In many ways, HUMORESQUE represents the Hollywood movie working in terms of both dream and nightmare. The opening section, with its deep shadows and highly stylized line delivery, has nightmarish overtones. From here, the film enters flashback, nearly always a dream-like experience for the viewer (and an important reason why many films from this period are so compelling). This film is the 'dream' of having one's wishes come true. Because it is a dream that purports to take place in a 'real world' (the Warner Bros.' version of that world), it also incorporates darker aspects of wish fulfillment. Young Paul (very well realized by Robert Blake) achieves his fantasy of becoming not only a real violinist, but a world-class one. But there are prices to be paid: his mother's frustration, a childhood girlfriend's disappointment, the self-destruction of a lonely, love-starved woman, and his own tragic realization of these costs. John Garfield's naturalistic acting contributes to one of this actor's legacy of memorable performances. There is never any doubt that this character is real. And this is an important factor, since the entire film can be viewed as Paul's dream/nightmare.

The film pivots on one brilliant sequence: as Paul performs the Lalo, with Helen (Joan Crawford), Gina (Joan Chandler) and the mother (Ruth Nelson) in attendance. We see Helen in an obvious sexual ecstasy, alone, high up in her privileged box. Her face is magnified to full-screen size as she is engulfed by the music. Meanwhile, Gina is the pained witness of this performance from below. She is unable to stand it, and must flee. Mother, on the other hand, observes it all with a troubled understanding. It could be seen as in psychological terms as the 'mother' divided into three parts, none of which can be satisfied. The only result can be tragic, or at least unfulfilled.

HUMORESQUE contains Joan Crawford's best performance. Only the next film she made, POSSESSED can equal it. Watching after MILDRED PIERCE reveals a more nuanced, intelligent kind of acting, something she learned while playing the Oscar-winning role: we can see the influence of both Zachary Scott and Garfield in the bar scenes. And the scenes with Helen's husband (Paul Cavanagh) are among the most adult, intelligently acted moments in the film. They are also a testament to the talent of director Jean Negulesco.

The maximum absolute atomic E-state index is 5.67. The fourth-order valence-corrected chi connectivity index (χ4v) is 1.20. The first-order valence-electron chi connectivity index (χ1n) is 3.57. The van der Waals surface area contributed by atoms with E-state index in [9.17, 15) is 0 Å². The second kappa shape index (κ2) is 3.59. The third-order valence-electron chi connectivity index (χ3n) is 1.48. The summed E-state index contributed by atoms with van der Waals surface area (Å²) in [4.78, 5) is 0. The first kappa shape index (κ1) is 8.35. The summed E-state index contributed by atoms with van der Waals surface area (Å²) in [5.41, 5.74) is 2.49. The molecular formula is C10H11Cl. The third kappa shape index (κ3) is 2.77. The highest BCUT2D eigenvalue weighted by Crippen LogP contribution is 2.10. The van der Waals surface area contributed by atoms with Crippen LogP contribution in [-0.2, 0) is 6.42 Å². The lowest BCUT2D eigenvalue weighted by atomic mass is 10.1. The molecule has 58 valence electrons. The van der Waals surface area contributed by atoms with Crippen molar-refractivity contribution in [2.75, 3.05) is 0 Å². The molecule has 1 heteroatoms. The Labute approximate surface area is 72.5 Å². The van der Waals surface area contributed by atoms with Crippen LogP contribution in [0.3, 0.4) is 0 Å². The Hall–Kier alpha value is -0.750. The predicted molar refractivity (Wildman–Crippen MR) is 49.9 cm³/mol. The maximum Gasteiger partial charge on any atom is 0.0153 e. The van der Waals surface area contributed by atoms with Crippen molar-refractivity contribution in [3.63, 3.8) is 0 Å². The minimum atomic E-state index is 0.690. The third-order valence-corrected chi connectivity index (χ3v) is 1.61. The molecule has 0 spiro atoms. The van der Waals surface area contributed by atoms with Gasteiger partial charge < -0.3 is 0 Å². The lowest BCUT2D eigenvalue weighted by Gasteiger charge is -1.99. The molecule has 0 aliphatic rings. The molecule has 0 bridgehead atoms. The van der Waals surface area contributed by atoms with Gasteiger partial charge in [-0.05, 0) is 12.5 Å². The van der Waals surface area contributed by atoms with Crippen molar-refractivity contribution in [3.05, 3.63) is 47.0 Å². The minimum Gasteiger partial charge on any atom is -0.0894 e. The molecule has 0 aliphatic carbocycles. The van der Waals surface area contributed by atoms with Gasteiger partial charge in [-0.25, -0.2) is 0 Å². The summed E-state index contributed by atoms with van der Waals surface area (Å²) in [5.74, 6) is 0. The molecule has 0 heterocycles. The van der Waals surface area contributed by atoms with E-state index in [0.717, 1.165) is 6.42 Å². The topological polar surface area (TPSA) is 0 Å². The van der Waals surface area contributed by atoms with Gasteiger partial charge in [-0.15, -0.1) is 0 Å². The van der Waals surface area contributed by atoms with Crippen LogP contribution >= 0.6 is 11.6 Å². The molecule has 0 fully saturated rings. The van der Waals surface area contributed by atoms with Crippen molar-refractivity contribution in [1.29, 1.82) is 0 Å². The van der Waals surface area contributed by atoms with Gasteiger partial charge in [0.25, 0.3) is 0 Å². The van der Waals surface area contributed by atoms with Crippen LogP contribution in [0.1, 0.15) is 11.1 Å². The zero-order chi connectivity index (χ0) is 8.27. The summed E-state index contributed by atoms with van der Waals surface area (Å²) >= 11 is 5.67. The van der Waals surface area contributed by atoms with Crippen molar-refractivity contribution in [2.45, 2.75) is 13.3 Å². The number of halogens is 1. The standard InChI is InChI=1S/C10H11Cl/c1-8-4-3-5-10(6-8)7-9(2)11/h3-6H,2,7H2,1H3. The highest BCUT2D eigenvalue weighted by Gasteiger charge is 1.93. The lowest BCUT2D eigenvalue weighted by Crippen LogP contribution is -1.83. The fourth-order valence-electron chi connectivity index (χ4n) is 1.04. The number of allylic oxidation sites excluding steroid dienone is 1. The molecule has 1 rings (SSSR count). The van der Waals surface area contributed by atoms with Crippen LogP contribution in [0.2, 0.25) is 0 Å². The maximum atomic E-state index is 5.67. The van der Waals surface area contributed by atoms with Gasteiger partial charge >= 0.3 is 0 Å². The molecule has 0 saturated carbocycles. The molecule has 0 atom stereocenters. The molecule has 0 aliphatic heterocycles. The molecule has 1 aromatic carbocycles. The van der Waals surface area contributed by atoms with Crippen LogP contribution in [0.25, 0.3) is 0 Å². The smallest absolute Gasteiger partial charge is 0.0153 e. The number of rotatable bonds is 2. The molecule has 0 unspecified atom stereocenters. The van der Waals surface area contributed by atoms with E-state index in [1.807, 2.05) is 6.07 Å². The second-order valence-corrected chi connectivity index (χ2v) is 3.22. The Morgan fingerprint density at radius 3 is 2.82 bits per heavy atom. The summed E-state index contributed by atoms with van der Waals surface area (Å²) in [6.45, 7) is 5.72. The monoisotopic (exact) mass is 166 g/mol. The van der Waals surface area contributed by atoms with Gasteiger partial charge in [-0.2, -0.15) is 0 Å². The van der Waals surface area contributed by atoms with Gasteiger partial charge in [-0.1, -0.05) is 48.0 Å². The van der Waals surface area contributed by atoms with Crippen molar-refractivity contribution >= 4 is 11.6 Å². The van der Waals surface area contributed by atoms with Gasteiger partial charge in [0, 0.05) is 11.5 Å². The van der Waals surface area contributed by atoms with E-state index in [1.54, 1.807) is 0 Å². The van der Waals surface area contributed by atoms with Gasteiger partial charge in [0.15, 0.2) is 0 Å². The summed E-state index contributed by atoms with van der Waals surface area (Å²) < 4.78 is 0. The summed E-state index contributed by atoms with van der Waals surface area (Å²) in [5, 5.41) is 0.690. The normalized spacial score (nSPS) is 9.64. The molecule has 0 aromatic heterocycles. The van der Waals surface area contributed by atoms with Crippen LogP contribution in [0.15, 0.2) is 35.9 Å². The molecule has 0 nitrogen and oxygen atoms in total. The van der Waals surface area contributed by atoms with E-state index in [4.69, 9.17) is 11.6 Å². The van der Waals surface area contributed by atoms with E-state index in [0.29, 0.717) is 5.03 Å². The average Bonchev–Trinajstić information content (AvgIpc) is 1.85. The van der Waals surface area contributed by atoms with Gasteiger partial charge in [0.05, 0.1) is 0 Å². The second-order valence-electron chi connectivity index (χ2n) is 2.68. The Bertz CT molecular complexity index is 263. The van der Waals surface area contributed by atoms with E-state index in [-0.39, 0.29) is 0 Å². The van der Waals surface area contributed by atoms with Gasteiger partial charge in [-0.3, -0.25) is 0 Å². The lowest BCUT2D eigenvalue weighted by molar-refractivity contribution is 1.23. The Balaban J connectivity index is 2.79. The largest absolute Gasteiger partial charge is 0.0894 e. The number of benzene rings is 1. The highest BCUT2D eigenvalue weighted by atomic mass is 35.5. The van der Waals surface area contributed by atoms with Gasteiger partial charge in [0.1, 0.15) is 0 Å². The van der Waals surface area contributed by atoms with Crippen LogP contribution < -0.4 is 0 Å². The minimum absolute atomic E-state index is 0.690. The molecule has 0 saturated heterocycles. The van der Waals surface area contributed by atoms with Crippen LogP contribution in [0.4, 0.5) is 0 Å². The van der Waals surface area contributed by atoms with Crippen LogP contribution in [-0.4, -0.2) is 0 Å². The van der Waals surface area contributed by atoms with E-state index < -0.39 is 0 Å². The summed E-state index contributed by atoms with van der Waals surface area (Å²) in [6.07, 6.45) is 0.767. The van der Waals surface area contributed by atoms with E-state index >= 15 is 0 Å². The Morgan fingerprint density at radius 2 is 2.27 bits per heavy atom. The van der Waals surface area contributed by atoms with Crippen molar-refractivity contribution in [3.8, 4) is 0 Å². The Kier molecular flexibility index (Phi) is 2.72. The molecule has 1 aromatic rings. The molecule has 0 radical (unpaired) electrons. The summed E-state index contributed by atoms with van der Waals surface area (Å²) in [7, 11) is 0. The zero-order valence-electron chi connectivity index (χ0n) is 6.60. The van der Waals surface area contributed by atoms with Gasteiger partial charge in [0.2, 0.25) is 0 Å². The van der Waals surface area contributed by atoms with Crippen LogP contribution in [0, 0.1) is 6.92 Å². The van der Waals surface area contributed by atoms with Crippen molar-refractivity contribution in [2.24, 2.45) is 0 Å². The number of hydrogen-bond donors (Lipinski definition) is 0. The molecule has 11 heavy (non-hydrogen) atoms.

Besides the three-way 'mother' pull on Paul is his ambiguous relationship with Sid Jeffers (Oscar Levant), who is, in a sense, also a 'mother' figure: nurturing Paul's talents and accompanying his entire career in one way or another. The two men live together, first out of financial necessity, then out of an unspoken, mutual emotional need. Sid's attachment to Paul remains undefined throughout. Oscar Levant is a major part of the film's effect: he has the perfect style for sarcastic, but not mean, line-delivery. And the frequent humorous interjections help to prevent the film from becoming weighed down by the intense main narrative.

Music in this film adds a great deal to its dreamlike qualities. Even though little of the music, before the end, has the sensuality associated with a dream experience, the virtuoso pieces used are perfect vehicles for the 'dreamer' to act out his role as the center of this closed universe. He performs, and the other characters can only accompany (a very secondary role here) or react by applauding. In the end, a rather odd arrangement of music from TRISTAN UND ISOLDE--which culminates in the 'Liebestod' ('Love-Death')--brings the film into the realm of pure dream. Helen's self-destruction is played out against music of pure sensuality and psychic release. Only the deep waters of oblivion can provide a conclusion.

HUMORESQUE is a fine example of why Hollywood film from the classic period can have a lasting fascination and appeal.